US Steel worker claims racial discrimination, wrongful termination

By Kelly Holleran | Jul 29, 2011

Rosenfield A black Missouri man claims he lost his job due to the color of his skin.



A black Missouri man claims he lost his job due to the color of his skin.

Mark Lotts claims he worked for defendant U.S. Steel for more than 20 years when he lost his job after a discriminatory manager allegedly helped to terminate him.

Lotts claims he worked as the most senior maintenance technical electrician on the swing shift at U.S. Steel when he returned to work in June 2009 after being laid off in 2008. Upon Lotts' return to work, defendant Jesse Byrd became his supervisor, according to the complaint filed July 14 in Madison County Circuit Court.

Immediately after his return to work, Lotts began to experience harassment from Byrd, the suit states. For instance, on June 29, 2009, Byrd approached Lotts while Lotts was on break in the lunch room and said, "I make double the money that you make, Mark," the complaint says.

Byrd's verbal harassment against Lotts continued until one day in August 2009, Lotts asked Byrd if he made comments because of Lotts' skin color. Later, Lotts claims U.S. Steel managers called him into their office for a meeting and informed him that if he ever asked a similar question again, he would be fired.

On Aug. 8, 2009, the day after the meeting, Lotts was called into Byrd's supervisor's office and told to climb up 80 feet to turn on steam blowers, according to the complaint. When Lotts and his partner reached the top of the 80-foot embankment, they discovered that the blowers were not steam, but electric, and were powered from the floor, the suit states.

"U.S. Steel gave Plaintiff this bogus assignment in the hope that Plaintiff would simply report that the blowers were on without climbing the 80 feet and discovering that the blowers were not steam but electric," the complaint says.

Following the incident, Lotts decided to file a charge with the EEOC, claiming race discrimination and retaliation. After the charge, however, Lotts claims he faced even further harassment, a disregard for his seniority and a hostile work environment.

Two of Lotts's supervisors -- Byrd and Lowery McBride -- allegedly began to accuse him of numerous wrongdoings, such as sleeping on the job and switching a precipitator. Lotts denies responsibility for both actions.

On Oct. 11, 2009, Lotts discovered that his schedule had been changed, according to the complaint. When he approached Byrd about the sudden switch, Byrd said there was "no good reason for changing it," the suit states.

In October 2009, Lotts again decided to file a grievance with the EEOC, the complaint says.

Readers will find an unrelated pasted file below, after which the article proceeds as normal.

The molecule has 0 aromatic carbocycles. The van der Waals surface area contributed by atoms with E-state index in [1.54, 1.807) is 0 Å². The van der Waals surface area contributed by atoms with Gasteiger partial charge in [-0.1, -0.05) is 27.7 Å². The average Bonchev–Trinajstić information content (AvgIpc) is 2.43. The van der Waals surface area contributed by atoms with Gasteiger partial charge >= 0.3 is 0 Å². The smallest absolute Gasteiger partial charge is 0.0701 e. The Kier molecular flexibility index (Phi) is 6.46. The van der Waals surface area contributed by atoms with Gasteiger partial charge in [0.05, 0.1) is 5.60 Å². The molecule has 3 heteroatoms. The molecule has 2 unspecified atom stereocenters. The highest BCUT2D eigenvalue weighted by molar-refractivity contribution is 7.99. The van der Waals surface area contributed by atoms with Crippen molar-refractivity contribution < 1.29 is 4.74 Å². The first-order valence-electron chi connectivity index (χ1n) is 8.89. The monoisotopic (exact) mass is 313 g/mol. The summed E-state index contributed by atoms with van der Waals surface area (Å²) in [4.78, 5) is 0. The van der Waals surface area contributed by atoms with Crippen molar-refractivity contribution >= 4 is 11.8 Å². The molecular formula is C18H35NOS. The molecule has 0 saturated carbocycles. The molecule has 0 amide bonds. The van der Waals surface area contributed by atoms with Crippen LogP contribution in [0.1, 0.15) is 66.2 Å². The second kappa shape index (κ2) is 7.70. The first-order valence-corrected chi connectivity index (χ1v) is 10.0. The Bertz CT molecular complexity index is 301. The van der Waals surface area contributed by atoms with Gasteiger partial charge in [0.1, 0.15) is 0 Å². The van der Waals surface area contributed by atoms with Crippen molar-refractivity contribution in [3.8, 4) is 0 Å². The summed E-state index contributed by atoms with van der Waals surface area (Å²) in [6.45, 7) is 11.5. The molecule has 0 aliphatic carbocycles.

In December 2009, Lotts received a one-day suspension after requesting time off to attend a civil rights convention. In giving the suspension, U.S. Steel asserted that Lotts failed to request the time off a full five days in advance as required by company policy.

By March, Lotts became sick with a 102-degree temperature. Because of his past experience with a heart attack, Lotts called in sick on March 17 and visited his heart doctor, according to his complaint.

When Lotts returned to work, he continued to feel poorly and decided to go into the break room near the end of one of his shifts after finishing all work assigned him that day, the suit states. Byrd walked into the break room to find Lotts seated there and asked Lotts if he was sleeping, the complaint says.

Although Lotts replied that he was not sleeping, Byrd later accused him of sleeping on the job, of assaulting a supervisor, of battery to a supervisor and of threatening behavior, according to the complaint.

Byrd's accusations led to Lotts's five-day suspension and later termination, the suit states.

"Byrd fabricated the aforementioned allegations of misconduct and battery in a systematic effort to create a premeditated, non-discriminatory reason for Plaintiff's termination," the complaint says.

Because of his termination, Lotts remained unemployed for 15 months. During that time, he lost income and was unable to repay his bills. In addition, his car was repossessed and his mortgage went into default, according to the complaint.

In his complaint, Lotts alleges U.S. Steel engaged in unlawful employment practices while both it and Byrd intentionally inflicted emotional distress on Lotts. Both defendants are also accused of defamation.

In his five-count complaint, Lotts is seeking unspecified compensatory and punitive damages, plus costs, attorneys' fees and other relief the court deems just.

He will be represented by Thomas P. Rosenfield and Ryan J. Mahoney of Goldenberg, Heller, Antognoli and Rowland in Edwardsville.

Madison County Circuit Court case number: 11-L-698.

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